<XMP><BODY></xmp>Buzzard COIN aircraft


Updated 29-4-15


Buzzard Counter Insurgency/Multirole aircraft.

        Although an important role, the mission of counter insurgency air support is usually delegated to a mixture of civilian and training aircraft that are often less than idea.

        Air support of such operations falls into three categories:-
  1. Airborne strike. Because insurgents often operate close to civilian populations or in areas of value such strikes need to me made with considerable precision to minimise collateral damage.
  2. Reconnaissance/Observation. In this role it is an advantage if the aircraft can operate from forward landing strips and work in close co-ordination with the ground units they are supporting. There should be excellent visibility with seat for a human observer.
  3. Transportation. Although one usually associates aircraft such as the C-130 with this role, there is also a requirement for smaller aircraft to insert tracking, OP or investigation teams, liaison duties and Casevac. Obviously the capability to land in poorly prepared areas is an advantage for such operations.
To meet all these requirements an aircraft should have the following characteristics:-        Although helicopters have proved very useful in the COIN mission they cannot shoulder all of the burden due to their high cost and maintenance requirements. This is explained in more detail on this page.

        The aircraft type I propose I call the “Buzzard”.

        The Buzzard is a high wing monoplane capable of landing on an unprepared field and with a cabin capable of carrying several passengers, stretchers or a useful cargo. A small combat team of paratroopers should be able to jump from the aircraft without worry of static-line entanglement with props or tailfins.
        At each end of the cabin is mounted a piston/turboprop engine, one driving a pusher propeller, the other a tractor propeller, possibly ducted to facilitate static-line parachute jumps. The tricycle undercarriage is retractable and the tail is supported by twin boons from the wing.
        The plane will look like a enlarged version of the Cessna 337 Skymaster/O-2 Milirole, but with much more powerful engines. Mike Sparks suggests a Wren/Robinson STOL conversion kit to land/take-off from football field-sized short fields.

http://photovault.com/Link/Military/AirForce/Aircraft/O-2.html
http://www.wpafb.af.mil/museum/air_power/ap51.htm
http://www.fas.org/irp/program/collect/o-2.htm
http://www.concentric.net/~Rojo1/articles/ftb-337.html
Skymaster History
Skymaster Performance
Undercarriage raising
        The use of two engines gives redundancy against damage and also allows a heavier weapon load to be carried. Given that this configuration gives two engines with only the frontal drag of one, a speed of at least 400mph would be not unreasonable to expect.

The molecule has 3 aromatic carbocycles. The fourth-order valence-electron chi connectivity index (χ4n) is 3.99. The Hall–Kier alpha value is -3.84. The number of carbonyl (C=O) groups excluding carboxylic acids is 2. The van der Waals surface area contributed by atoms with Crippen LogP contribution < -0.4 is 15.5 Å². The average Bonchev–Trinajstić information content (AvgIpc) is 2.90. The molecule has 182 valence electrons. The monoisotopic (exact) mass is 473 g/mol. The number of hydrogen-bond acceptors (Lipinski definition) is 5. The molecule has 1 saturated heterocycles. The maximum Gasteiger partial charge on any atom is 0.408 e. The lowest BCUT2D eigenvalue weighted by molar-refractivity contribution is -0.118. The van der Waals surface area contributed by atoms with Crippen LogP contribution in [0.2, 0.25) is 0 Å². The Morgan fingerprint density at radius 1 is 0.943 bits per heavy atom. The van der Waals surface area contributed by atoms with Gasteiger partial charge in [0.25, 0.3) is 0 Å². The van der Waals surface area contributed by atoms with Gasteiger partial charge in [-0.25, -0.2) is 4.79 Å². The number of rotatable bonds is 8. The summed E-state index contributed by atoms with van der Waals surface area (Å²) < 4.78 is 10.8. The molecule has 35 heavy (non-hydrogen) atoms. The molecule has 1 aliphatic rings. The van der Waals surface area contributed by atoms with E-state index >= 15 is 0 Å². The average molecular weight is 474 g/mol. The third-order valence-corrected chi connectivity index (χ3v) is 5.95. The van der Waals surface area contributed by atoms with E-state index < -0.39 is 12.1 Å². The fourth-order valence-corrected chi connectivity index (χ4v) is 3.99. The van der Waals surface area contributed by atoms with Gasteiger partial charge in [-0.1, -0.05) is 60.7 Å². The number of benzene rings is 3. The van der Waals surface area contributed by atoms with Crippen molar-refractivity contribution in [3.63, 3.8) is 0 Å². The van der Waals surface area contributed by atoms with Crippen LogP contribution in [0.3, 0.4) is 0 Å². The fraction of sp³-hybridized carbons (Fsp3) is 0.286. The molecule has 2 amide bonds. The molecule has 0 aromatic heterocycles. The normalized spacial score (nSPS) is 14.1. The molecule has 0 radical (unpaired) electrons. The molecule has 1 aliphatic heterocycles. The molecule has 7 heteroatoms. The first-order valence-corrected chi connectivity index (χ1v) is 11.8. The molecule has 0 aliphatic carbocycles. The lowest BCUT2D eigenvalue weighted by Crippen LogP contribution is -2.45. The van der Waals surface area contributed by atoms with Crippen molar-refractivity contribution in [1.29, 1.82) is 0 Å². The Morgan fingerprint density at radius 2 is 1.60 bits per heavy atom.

The same layout was used on the Dornier 335 Pfeil, which with two 1800hp engines and a weight of 7,260-10,000kg could reach 474mph/763kph.


http://www.aeroflight.co.uk/profile/d335top.htm
http://www.home.ch/~spaw2879/aircrafts/DO-335-uk.htm
http://www.warbirdsresourcegroup.org/LRG/do335.html

        This high speed potential of the design enhances both the aircraft's strategic and tactical potential. In other words, it takes less time to reach a fight and is harder to shoot down when it gets there.
        The aircraft will be equipped with numerous wing and centreline hardpoints but should also have a built in gun armament. This may be constructed as a pair of packs that fit into the origin of the tail boons.
        A configuration of two 20mm cannon and four 7.62mm machine guns has been suggested, giving an armament equal to the Argentine Pucara. Alternative configurations include four .50 calibre MGs; two 30mm cannon and two 7.62mm MGs; six 7.62mm MGs or two 7.62mm Miniguns.
        A flexible machinegun mount can be mounted in the cabin and this could be stabilised for precision fire at ground targets when collateral damage needs to be minimised and can be used to deliver Orbiting Fire. Ideal armament might be a belly-mounted 20mm or 25mm cannon turret, similar to that used on some OV-10s.
        Provision to fit pontoons or skis should be included, as should be the capability to fit a pod-mounted radar for maritime patrol missions.
        The versitility of the Buzzard offers some interesting possibilities. An aircraft could provide support fire to a ground unit with missiles, bombs, rockets and gunfire. Once the action is completed the Buzzard could land on a suitable nearby area and pick up wounded for high speed Casevac.

        The Schweizer RU-38B that has been adopted by USSOUTHCOM is nearly a Buzzard.

Schweizer RU-38B
Schweizer RU-38B Twin Condor

        In many ways it resembles the Junkers Ju EF112 once proposed.

Other ideas.

        Black Widow II
        My friend Ed suggests that there should also be a larger fuselaged brother to the Buzzard.
        Like the Buzzard, it would incorporate built in defensive and offensive equipment and twin tail boons. Ed suggests mounting the engines at the front of the tail booms in the manner of the P61 Black Widow - I've suggested a Pushme-pullme engine pod above the wings. In either case this allows nose mounted armament and rear cargo doors.
        Another thing this allows for is a flying boat hull, making this a true amphibian without the need of a pontoon kit.
        Note. since this idea was first discussed the name "Black Widow II" has been adopted for the YF-23. The concept of a bigger brother to the Buzzard is still valid, though currently unnamed!
        Another possible "Bigger Buzzard" is the OV-12 modification of the C-12 proposed by Mike Sparks in one of his KillerBees articles.

        Nightowl.
        During the Vietnam war a series of observation aircraft were developed with features that reduced their acoustic signature. These were known as the QT-1, QT-2, Q-Star and YO-3A.